Nutrition myths: Hype or help?

Nutrition Myths: Hype or Help?

There is no shortage of surprising new health studies. But how do you know which are worth your attention? When it comes to nutrition, it’s easy to get caught up in the hype. Let’s look at which headlines to heed or ignore:

“Celery juice is the new diet.”

The latest internet sensation promotes celery juice as a weight loss and digestion remedy, attesting that it can even contribute to reducing inflammation and preventing cancer.

There is no evidence that celery juice helps with weight loss, especially with the juicing process stripping away the fiber and feeling of fullness. There is also no evidence it improves digestion. When it comes to cancer prevention, studies show that certain types of fruits and vegetables either protect against certain cancers or have components that protect against cancer. However, there is no specific research on celery juice and this benefit. The whole celery has a flavonoid, which shows some anticancer effects.

Bottom line: Eat the whole celery for its anti-inflammatory properties that promote the health of gut lining and may help regulate digestion. Like anything else, celery juice is not a cure-all and drinking it will not eliminate other unhealthy eating habits.

“Dark chocolate relieves stress.”

Two studies revealed that dark chocolate-influenced gene activity of participants, increased anti-inflammatory agents and increased infection-fighting cells. The studies also suggest chocolate could positively affect brain function. However, the studies never measured stress, inflammation, mood, memory or immunity.

Bottom line: Presently, a large clinical trial is testing a supplement with cocoa flavanols on heart disease, stroke and memory. Even if the results of the study show that cocoa can help, you would have to eat 600 calories worth of dark chocolate a day to receive the therapeutic dose and reap the benefits.

“Carbohydrates fuel cancer.

This idea tends to resurface from time to time, hinting that sugar feeds cancer. There is evidence, in fact, that higher insulin levels occur because of high sugar intake along with extra weight around the waist. However, the current thought is that insulin itself can get a tumor started. Evidence shows that people with high insulin levels have a higher risk of breast and colorectal cancer.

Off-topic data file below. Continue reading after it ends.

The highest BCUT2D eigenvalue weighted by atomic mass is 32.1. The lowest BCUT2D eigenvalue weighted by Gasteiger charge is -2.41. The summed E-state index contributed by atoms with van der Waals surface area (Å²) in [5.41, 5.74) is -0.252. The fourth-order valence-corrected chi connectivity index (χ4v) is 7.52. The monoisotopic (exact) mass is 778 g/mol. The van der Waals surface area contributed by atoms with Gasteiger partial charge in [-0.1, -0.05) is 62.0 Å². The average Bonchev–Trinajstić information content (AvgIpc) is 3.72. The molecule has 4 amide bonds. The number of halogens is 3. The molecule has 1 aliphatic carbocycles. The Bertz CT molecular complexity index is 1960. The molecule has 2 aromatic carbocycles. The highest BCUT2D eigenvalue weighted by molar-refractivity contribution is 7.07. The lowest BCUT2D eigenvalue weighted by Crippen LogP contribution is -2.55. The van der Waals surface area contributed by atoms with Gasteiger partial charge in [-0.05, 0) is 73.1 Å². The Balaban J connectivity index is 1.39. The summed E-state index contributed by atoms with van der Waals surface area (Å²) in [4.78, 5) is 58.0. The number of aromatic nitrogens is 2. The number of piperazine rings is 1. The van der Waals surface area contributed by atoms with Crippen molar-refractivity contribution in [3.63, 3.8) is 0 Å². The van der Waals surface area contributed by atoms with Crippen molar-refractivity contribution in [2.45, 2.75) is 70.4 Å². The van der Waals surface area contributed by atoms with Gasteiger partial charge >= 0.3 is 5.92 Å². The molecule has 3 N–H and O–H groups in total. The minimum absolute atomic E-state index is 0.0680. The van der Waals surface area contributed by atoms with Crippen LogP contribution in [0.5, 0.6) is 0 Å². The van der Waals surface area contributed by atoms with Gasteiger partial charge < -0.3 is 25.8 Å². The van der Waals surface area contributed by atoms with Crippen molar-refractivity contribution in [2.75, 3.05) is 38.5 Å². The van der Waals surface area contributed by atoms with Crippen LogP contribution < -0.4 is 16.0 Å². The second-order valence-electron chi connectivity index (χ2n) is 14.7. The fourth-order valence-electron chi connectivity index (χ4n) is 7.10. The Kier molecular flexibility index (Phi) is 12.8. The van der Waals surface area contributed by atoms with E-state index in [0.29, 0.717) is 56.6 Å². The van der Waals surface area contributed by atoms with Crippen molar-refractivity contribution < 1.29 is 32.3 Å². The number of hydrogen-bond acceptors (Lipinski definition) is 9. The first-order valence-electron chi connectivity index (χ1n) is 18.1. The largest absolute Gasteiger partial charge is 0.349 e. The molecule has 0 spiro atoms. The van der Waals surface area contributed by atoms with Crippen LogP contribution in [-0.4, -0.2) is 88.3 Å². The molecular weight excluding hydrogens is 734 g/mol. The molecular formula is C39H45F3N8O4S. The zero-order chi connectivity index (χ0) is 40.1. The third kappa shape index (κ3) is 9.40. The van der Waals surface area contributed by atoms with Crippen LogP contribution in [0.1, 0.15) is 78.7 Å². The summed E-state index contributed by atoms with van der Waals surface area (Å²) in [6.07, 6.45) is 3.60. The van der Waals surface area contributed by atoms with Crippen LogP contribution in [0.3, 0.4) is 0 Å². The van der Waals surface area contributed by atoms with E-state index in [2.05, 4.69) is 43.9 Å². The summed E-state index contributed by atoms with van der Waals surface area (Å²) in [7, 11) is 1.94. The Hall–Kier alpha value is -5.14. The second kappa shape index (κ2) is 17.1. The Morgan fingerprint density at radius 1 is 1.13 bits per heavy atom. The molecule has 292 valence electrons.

Bottom line: Cut back on added sugar but do not count on that to prevent or halt the spread of cancer.

“Your liver needs cleansing.”

The liver is the workhorse organ for blood cleansing, blood cell making and bile production – it does not need your help. There is no validity to claims that we need to rid our livers of toxins.

Bottom line: Our organs cleanse our systems of unhealthy substrates without wasting your money on ever-changing potions.

“Beans and nightshade vegetables are toxic.”

It appears that lectin (a type of protein found in beans and nightshade vegetables that can bind to sugar) is the new gluten. Lectin foods are well tolerated by most people. They are not ‘anti-nutrients’ but, in fact, deliver a host of nutrients, fiber and health benefits.

Bottom line: Lectin foods are mostly denatured with cooking and we have antibodies that deal with them. While some people do not tolerate these foods, telling everyone to avoid them is irresponsible.

If you are looking for credible nutrition information, it can be hard to find in a sea of conflicting information. It can be frustrating and confusing.

Here are some red flags to look for: A story that appeals to your emotion — especially through fear — also twisted science, no science or only anecdotes. Keep in mind that good science evolves slowly. Pay close attention to how your body reacts to certain foods and diets, and do what works best for you.


Ann Caldwell and Maureen Shackelford are nutritionists and registered dietitians at Anne Arundel Medical Center. To reach them, call 443-481-5555.